Home > Articles > Operating Systems, Server

  • Print
  • + Share This
From the author of

Server Software Requirements and Costs

This section details some important differences between Linux and Microsoft server software. Benchmarks are not considered here because much has already been published regarding these issues. Security flaw concerns are also not discussed here. Problems in the Linux arena are generally rapidly identified and quickly fixed, which is one of the primary benefits of using software available in source code form. Microsoft offers contractual software support (usually only to Fortune 500 or enterprise-level customers) and has released software fixes in the past for its product offerings (but apparently has not been held legally liable to date for security flaws or other problems related to its products).

One of the most important considerations regarding the use of Linux or Microsoft software is software licensing. This issue is explored in each of the following sections.

Linux Software Requirements

Even the most basic Linux distribution contains a rich assortment and variety of software, both server and client-based. The span of software included, even in diminutive (single CD-ROM) Linux distributions, includes client desktop and server software such as the following:

  • Communications utilities, such as sending or receiving fax transmissions or dial-in

  • Database servers for inventory, accounting, and so on

  • Documentation for system configuration, management, software resources

  • File servers for sharing files in a UNIX, Linux, or Windows-based mixed network

  • Graphical desktop environments for workstation use

  • Internet-related utilities, such as Web browsers, FTP utilities, electronic mail, and so on

  • Multimedia software for graphics development, printing, or presentations

  • Network configuration and network management tools

  • Print servers, resource, and management tools

  • Productivity software, including office suites, calendaring, project management, and so on

  • Remote access software for mobile personnel

  • Security software to enhance and augment company communications in-house

  • Software development tools for developers or in-house custom software development

  • Software management tools for system administrators

  • User management tools for system administrators

  • Web servers for intranet, extranet, or Internet operations

The type of software that is deployed and its intended purpose can greatly affect hardware requirements. For example, basic desktop productivity workstations will have far fewer resource requirements than an application server, development workstation, or Web or database server. What is remarkable is that Linux includes nearly all the software required for nearly any task faced in a small business environment.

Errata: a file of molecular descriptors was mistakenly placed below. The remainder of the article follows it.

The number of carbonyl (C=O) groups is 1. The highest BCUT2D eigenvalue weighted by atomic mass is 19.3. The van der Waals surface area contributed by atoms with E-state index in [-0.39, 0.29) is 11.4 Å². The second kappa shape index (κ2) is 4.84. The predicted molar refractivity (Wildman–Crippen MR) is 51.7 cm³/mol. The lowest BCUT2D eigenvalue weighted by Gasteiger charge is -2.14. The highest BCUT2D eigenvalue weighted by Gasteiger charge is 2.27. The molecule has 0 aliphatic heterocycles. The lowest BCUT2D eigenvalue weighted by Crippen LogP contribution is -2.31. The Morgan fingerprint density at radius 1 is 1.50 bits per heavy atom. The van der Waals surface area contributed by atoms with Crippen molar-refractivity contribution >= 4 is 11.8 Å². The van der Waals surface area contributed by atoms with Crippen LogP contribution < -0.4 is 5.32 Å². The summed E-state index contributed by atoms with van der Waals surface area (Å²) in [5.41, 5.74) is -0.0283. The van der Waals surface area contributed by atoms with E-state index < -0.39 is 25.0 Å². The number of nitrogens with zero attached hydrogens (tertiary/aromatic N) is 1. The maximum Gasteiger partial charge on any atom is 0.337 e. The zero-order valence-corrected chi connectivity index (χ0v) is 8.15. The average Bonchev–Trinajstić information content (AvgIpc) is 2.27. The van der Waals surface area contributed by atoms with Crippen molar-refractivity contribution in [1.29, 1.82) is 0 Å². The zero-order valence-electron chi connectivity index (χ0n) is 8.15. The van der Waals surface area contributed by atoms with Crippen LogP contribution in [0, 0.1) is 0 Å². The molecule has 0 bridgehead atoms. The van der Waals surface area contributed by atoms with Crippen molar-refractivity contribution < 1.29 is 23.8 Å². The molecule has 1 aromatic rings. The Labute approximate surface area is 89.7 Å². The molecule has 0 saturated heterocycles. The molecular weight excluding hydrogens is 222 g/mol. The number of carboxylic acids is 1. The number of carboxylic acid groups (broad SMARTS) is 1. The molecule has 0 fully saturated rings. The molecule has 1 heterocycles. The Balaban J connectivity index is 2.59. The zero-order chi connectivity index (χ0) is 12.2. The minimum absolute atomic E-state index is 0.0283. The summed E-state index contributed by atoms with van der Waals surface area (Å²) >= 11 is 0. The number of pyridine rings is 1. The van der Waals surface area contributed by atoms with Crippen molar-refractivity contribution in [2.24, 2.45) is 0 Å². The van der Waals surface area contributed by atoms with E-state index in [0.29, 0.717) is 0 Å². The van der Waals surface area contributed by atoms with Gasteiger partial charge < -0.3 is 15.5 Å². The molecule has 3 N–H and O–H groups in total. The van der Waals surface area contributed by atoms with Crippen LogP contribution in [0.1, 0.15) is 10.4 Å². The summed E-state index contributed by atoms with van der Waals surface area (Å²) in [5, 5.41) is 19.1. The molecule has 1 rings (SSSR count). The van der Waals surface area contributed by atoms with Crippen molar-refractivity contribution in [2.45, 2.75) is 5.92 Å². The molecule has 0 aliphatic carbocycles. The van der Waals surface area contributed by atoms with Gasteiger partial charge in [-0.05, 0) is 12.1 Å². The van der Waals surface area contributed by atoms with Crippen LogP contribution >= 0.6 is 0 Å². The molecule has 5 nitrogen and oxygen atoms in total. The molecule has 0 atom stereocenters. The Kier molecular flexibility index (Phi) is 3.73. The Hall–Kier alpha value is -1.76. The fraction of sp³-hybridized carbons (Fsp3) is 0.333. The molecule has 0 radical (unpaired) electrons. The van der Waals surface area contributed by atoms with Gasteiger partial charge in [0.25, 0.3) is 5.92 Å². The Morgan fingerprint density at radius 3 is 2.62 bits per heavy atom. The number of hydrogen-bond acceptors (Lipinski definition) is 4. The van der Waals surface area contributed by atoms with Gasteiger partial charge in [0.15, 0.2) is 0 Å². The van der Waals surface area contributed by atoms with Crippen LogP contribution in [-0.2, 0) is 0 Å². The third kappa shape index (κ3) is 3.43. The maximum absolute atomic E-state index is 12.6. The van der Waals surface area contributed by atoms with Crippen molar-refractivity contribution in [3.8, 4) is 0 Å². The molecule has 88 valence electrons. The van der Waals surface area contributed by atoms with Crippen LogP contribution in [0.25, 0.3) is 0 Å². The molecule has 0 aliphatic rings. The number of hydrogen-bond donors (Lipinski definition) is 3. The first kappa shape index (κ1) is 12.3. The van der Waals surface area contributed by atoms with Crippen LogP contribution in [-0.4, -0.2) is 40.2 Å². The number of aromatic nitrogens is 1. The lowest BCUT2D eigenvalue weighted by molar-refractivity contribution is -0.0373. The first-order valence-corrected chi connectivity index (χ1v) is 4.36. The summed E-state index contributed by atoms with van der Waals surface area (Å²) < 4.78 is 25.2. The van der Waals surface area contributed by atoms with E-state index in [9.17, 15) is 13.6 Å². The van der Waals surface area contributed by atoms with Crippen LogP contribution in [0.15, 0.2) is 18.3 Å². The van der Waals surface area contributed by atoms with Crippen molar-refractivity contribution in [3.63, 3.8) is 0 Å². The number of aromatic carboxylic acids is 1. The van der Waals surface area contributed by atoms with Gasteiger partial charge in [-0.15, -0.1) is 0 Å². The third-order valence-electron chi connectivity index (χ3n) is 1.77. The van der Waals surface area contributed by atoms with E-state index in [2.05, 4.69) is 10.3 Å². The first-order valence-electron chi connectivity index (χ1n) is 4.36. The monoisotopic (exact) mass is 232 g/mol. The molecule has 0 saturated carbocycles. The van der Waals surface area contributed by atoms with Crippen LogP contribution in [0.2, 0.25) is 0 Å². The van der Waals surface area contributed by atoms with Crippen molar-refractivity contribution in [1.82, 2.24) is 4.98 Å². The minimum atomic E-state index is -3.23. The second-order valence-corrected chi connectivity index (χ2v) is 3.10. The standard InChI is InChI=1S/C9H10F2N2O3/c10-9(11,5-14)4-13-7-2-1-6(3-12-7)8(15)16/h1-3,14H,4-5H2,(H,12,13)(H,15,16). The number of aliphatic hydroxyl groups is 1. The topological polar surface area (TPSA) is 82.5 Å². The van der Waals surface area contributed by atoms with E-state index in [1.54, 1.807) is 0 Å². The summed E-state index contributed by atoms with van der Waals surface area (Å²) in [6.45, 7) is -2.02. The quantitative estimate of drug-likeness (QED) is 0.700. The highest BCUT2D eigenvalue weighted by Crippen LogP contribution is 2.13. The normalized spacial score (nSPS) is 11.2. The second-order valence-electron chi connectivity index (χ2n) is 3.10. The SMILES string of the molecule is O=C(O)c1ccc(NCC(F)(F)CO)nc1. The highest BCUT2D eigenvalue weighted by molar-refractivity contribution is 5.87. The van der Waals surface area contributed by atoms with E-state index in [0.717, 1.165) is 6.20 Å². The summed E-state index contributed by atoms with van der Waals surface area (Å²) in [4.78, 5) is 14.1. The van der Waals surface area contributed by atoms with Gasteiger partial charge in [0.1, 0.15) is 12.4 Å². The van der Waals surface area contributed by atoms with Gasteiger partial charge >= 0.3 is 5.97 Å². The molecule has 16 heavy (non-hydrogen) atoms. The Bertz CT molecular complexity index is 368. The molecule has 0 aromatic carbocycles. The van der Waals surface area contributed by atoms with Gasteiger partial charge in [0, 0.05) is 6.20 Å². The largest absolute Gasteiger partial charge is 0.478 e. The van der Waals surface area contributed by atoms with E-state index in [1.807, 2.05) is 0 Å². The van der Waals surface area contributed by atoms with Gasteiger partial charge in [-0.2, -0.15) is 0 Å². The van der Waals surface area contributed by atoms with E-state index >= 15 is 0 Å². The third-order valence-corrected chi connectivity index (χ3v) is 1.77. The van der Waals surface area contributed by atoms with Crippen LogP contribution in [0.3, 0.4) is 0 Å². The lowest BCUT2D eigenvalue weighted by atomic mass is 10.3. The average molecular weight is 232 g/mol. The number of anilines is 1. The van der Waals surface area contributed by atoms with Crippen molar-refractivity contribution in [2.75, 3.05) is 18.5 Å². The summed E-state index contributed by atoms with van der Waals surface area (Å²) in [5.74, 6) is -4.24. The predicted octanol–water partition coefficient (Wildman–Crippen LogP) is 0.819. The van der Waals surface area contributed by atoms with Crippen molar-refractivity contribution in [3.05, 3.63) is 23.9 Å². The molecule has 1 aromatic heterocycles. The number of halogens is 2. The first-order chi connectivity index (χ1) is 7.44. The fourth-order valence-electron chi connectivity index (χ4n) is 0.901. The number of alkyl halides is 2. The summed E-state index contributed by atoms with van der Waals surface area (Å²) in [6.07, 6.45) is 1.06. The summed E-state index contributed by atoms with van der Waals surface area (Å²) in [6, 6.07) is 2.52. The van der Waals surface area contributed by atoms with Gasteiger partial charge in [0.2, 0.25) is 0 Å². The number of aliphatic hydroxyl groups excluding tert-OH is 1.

Nearly all Linux distributions include thousands of commands, programs, and clients; and more than enough software (sometimes too much software) to provide more than adequate resources for serving applications, files, printers, databases, and Web pages. Much of the software can easily be applied to business-related tasks. To such users, one important aspect of any of the Linux-related software is its license.

Many free programs for Linux are licensed under the GNU General Public License, originally written by Richard M. Stallman. Much of the free software included with a Linux distribution (and in some cases, as the base Debian Linux distribution, all of it) is licensed under the GNU GPL or one of its variants. The GNU GPL license does not mandate royalties or monetary payments for use of associated software, and instead focuses on stated tenets of "freedom," such as the following:

  • Using such licensed software for any purpose.

  • Examining and/or modifying the software's source code.

  • Redistributing copies or modified copies of the software.

  • Releasing modifications to the software.

However, other licenses may apply to various software packages in a Linux distribution, and include many falling under the category of open source software. Some of the (perhaps) better-known licenses are the following:

Apache Software License

Apple Public Source License

Artistic license

BSD license

IBM Public License

Intel Open Source License

MIT license

Mozilla Public License 1.0 (MPL)

Mozilla Public License 1.1 (MPL)

Python Software Foundation License

Qt Public License (QPL)

RealNetworks Public Source License V1.0

Sun Industry Standards Source License (SISSL)

Sun Public License

Sybase Open Watcom Public License 1.0

University of Illinois/NCSA Open Source License

W3C License

Zope Public License

Although not all these licenses afford the same freedom as the GNU GPL, the software distributed under these licenses may generally be freely used for any purpose without the need for royalties or licensing payments. Careful examination of the documentation for any installed Linux software on a server or workstation can ensure complete compliance and avoid problems.







Designing a Linux system